AustLit logo
Click to go to BlackWords home
Click to go to BlackWords home
BlackWords
Aboriginal and Torres Strait Islander Writers and Storytellers
(Status : Public)
Coordinated by BlackWords Team
  • What BlackWords Covers and Sources Used

    We strive to create a comprehensive record of all publications by Aboriginal and Torres Strait Islander Writers, Storytellers, Film-makers, Critics, and writers in other relevant areas.

  • Works Included

    BlackWords includes descriptive records for works of creative writing:

    • children's literature
    • adult and young adult fiction
    • drama and screenplays
    • poetry

    It also creates records for non-fiction, creative non-fiction and other forms of scholarship:

    • biography
    • autobiography
    • works of history and anthropology when relevant
    • criticism
    • reviews

    BlackWords also includes, as appropriate, records and information about stories from oral traditions, that are part of Aboriginal and Torres Strait Islander storytelling cultures, but which have not been formally published.

    Library holdings of published works and details of manuscripts or literary papers are provided through links to the National Library of Australia’s comprehensive search service Trove.

  • Authors and Organisations Included

    BlackWords aims to include appropriate biographical information about Australian writers and storytellers identifying with Aboriginal and Torres Strait Islander heritages. BlackWords never records cultural heritage information unless authors have publicly claimed these heritages themselves or the information is recorded in the public domain.

    The heritage terms in this subset are used with permission and conform as far as possible to those used by the Australian Institute of Aboriginal and Torres Strait Islander Studies thesauri. Spellings are fluid and may change over time. We try to record variant spellings.

    We also record details of organisations such as publishers and performance groups.

  • Who is an Indigenous Storyteller?

  • 146
    183
    assertion

    Aboriginal and Torres Strait Islander storytellers like Albert Holt (pictured, at right) and Boori Pryor are eloquent storytellers. When they speak, their words inextricably tie Indigenous peoples to their land and to their mob.

    Storytelling continues to play an important role in maintaining and passing on knowledge, values and historical information in Aboriginal and Torres Strait Islander communities. As a form of cultural transmission, it remains an important tool for educating young community members about their roles and responsibilities.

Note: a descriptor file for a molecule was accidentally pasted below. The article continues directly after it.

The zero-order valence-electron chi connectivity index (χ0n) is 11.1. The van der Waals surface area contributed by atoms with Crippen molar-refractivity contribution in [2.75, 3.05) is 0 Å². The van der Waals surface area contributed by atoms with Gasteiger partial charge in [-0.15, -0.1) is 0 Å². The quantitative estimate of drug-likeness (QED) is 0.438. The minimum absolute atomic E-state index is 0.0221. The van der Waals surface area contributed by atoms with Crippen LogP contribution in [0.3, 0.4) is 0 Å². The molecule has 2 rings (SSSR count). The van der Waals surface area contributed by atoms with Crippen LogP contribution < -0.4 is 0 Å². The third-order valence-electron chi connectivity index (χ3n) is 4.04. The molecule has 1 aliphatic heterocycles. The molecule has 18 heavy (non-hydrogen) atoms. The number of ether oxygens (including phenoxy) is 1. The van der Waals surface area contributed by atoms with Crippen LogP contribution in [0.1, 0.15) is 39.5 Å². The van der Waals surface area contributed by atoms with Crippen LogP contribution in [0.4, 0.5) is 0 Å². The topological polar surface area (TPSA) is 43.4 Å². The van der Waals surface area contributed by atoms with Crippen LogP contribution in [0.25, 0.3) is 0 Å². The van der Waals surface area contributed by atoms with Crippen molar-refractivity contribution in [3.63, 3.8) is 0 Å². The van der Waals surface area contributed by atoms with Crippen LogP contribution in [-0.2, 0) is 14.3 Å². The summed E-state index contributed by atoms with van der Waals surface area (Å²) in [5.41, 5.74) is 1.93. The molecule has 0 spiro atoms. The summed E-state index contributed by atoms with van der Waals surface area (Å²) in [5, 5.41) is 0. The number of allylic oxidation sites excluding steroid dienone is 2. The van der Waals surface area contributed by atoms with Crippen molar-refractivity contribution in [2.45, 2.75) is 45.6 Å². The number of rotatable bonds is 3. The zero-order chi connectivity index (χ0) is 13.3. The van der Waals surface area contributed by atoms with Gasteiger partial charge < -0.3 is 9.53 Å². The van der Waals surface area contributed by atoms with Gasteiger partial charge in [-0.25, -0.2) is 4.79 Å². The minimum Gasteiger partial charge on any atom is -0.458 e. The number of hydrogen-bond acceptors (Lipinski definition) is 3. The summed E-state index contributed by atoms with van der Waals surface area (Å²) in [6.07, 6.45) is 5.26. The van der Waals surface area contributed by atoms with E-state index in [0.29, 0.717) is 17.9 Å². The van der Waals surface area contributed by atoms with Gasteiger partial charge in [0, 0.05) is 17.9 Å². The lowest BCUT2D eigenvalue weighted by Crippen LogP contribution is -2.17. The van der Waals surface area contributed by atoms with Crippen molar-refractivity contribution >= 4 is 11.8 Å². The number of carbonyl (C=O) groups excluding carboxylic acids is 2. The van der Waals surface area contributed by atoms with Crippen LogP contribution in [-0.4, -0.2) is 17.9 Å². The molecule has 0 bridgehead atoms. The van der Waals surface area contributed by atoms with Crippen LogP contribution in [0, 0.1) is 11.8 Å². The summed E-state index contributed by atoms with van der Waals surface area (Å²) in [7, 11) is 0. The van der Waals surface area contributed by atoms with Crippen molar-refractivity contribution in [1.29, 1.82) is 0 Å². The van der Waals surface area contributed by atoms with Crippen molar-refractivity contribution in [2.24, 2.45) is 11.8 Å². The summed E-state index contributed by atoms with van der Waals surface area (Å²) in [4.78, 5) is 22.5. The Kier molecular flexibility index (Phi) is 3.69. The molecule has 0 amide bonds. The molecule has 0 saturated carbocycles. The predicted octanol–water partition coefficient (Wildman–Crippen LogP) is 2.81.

BlackWords team members create records for recognised Aboriginal and Torres Strait Islander storytellers, whether or not they have published works.

    See all the storytellers currently listed in BlackWords here.

    As a work in progress, BlackWords is constantly seeking information on storytellers to include. Feel free to contact us with information about storytellers working in your community. Email us.

  • What Do We Mean By Black?

  • In BlackWords, ‘Black’ refers to Aboriginal and Torres Strait Islander writers and storytellers. While the word ‘Black’ has historically been used negatively against the Indigenous peoples of Australia, in recent times it has been reclaimed by Indigenous communities, and used in preference to terms such as ‘Aboriginal’ and ‘Indigenous’, which are viewed as colonisers’ terms.

  • Tribal, Tribe, Nation, Peoples

    Rosemary van den Berg, image courtesy of the author.
    212
    158
    assertion

    I don’t use the terms ‘tribe’, ‘tribes’ or ‘tribal’. They are archaic and very colonial. Those days are over and the sooner people realise that the better it will be for the Indigenous people in Australia. When one says ‘tribe’, ‘tribes’ and ‘tribal’, I believe it is derogatory because Aboriginal people no longer live under colonial or post-colonial rule. There is no place for these terms in the 21st century. There are other alternatives people can use, like group, people or where a person originally comes from, like Nyoongar, Wongki or Yamitji, or Koori, as many Aboriginal people from the eastern states are known. These terms don’t categorise Aboriginal people from the 19th and 20th centuries and are more identity-friendly to the Indigenous people.

    — Dr Rosemary van den Berg, author of No Options No Choice! The Moore River Experience

  • Custodians and Makers

    125
    173

    Aboriginal and Torres Strait Islander Australians are the traditional keepers of their oral history, we are the custodians presiding over Indigenous Australian literature, each time we translate Black Words onto white paper we are reclaiming an integral piece of our heritage, culture and language. We canvass an essential and significant position on the vast Australian literary landscape, infusing contemporary and ancestral values through all genres including but not restricted to: Fiction, Non-fiction, Biography, Autobiography, Poetry, Academic works, Short stories.

    Yvette Holt, poet and BlackWords contributor

  • The Map of Australia

  • The Horton Map of Australia
    274
    179
    assertion

    Click on the map to explore the ABC map of Australia showing the nations and lands of Aboriginal and Torres Strait Islanders.

  • Foundational Texts For Indigenous Literature

X